How curiosity and vulnerability creates accessible campaigns

This article was originally featured on Sauce.

How curiosity and vulnerability creates accessible campaigns

This article was originally featured on Sauce. Click here to read it.

The notion of ‘self-care’ was first described by the late writer and black feminist Audre Lorde in her book A Burst of Light as a radical political act and personal survival tool. The pandemic has really brought this notion to light as we all grappled with a complete shift in our thinking around what is important, and how the decisions we make feed into this goal.

The latest campaign by the Viaduct Harbour was a reaction to this phenomenon. The campaign is called Scenes from Viaduct Harbour, and captures the precinct as a place where people from all over Tāmaki Makaurau have long been coming to practice self-care. From overlooking the Waitematā, to skateboarding along the waterfront, to enjoying a meal over the city’s stunning views. This campaign tells that story.

What is most pertinent though, is the embedding of disability and accessibility into the campaign, a first for the Viaduct and the campaign’s photographer Rob Tennent.

Rob spoke about how he felt in creating an accessible campaign for the first time. “I was fearful of it coming off like I was trying to tick boxes”. But he went on to explain that his curious nature allowed him to become comfortable to ask questions, ensuring his talent was being represented authentically.

"It definitely felt vulnerable. I'm not going to just unload a bunch of questions without asking them if it was okay. But once we got to a comfortable place. I was allowed to ask questions. I went all out.”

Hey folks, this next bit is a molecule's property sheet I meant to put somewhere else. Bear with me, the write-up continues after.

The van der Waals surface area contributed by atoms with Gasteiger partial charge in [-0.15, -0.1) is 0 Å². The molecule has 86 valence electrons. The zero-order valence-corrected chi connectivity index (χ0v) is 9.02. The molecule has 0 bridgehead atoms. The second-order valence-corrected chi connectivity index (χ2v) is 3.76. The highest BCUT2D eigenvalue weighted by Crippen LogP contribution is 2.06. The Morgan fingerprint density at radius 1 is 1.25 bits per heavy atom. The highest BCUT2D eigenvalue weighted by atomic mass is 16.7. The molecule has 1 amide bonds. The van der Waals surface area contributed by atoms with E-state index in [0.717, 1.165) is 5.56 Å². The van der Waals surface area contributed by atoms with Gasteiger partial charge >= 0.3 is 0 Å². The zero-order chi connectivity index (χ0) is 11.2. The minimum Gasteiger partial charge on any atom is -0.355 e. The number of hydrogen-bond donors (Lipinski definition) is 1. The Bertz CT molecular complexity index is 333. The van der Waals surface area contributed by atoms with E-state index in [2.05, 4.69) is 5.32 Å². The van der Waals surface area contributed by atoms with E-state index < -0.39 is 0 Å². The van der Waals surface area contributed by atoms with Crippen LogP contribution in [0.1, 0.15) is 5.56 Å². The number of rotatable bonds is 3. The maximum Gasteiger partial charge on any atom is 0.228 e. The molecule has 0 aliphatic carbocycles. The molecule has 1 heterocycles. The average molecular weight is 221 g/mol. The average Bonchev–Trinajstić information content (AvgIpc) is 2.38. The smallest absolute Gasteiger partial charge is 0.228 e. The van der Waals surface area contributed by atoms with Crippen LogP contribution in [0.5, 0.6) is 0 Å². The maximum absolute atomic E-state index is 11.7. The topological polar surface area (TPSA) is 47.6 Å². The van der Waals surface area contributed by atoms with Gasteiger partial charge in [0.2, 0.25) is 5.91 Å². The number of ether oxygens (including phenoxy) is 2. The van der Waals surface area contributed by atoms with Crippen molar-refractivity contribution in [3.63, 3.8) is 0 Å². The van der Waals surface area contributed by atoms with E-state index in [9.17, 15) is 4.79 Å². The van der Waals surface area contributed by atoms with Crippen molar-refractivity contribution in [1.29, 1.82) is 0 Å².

1 in 4 New Zealand live with some type of disability, yet they largely remain invisible in marketing campaigns and advertising across the board. They also lack representation in mainstream agencies that deliver such campaigns, which makes content inaccessible to the disability community. The exclusion then becomes cyclical.

In Rob’s vast experience shooting people of colour and the queer community, he says diversity in the delivery team is key. “I really believe that if you're shooting diverse people of color, that the team should absolutely reflect that … I had someone ask me, how do you capture your models in such a vulnerable way? It’s because they know that their makeup and hair was done by another person of color”. This sense of comfort and familiarity cannot be understated, and through their diverse group of consultants, the Viaduct has been strict in implementing.

To people who are embedding accessibility and disability inclusion in their campaigns for the first time, his advice is simple. “I would say to not be scared to ask questions, to actually have the people that you're representing behind the scenes as well, people that you can ask questions to.”

Viaduct Habour’s Marketing Manager Sam Saxton-Beer echoes this sentiment, and has been partnering with consultants and artists to display their works around the precinct, telling the story about the space being one for everyone. “Everyone comes here to enjoy luxuries, yet we don’t see ‘everyone’ in luxury marketing material. I’ve overlooked these opportunities in the past but feel increasingly compelled to disrupt this space.”

“I also do my best to hold space for the creative process and I think earning that trust is the key to receiving everything that an artist or creative has to offer. Hāmiora Bailey talked about this, the reception of manaakitanga, in their most recent work we displayed for Pride Month E nekeneke ki tōu ake ao.”

Saxton-Beer goes on to explain that earning trust of the accessibility community will be a journey, and she sees this campaign as simply a starting point.

“The ultimate goal is for Viaduct Harbour to be accessible at every level in a way that the experience is never compromised. It’s not an “oh, we’re going to have to bring you through the back entrance” vibe. It’s a “great, yes, we have a dedicated person / menu / area for that”.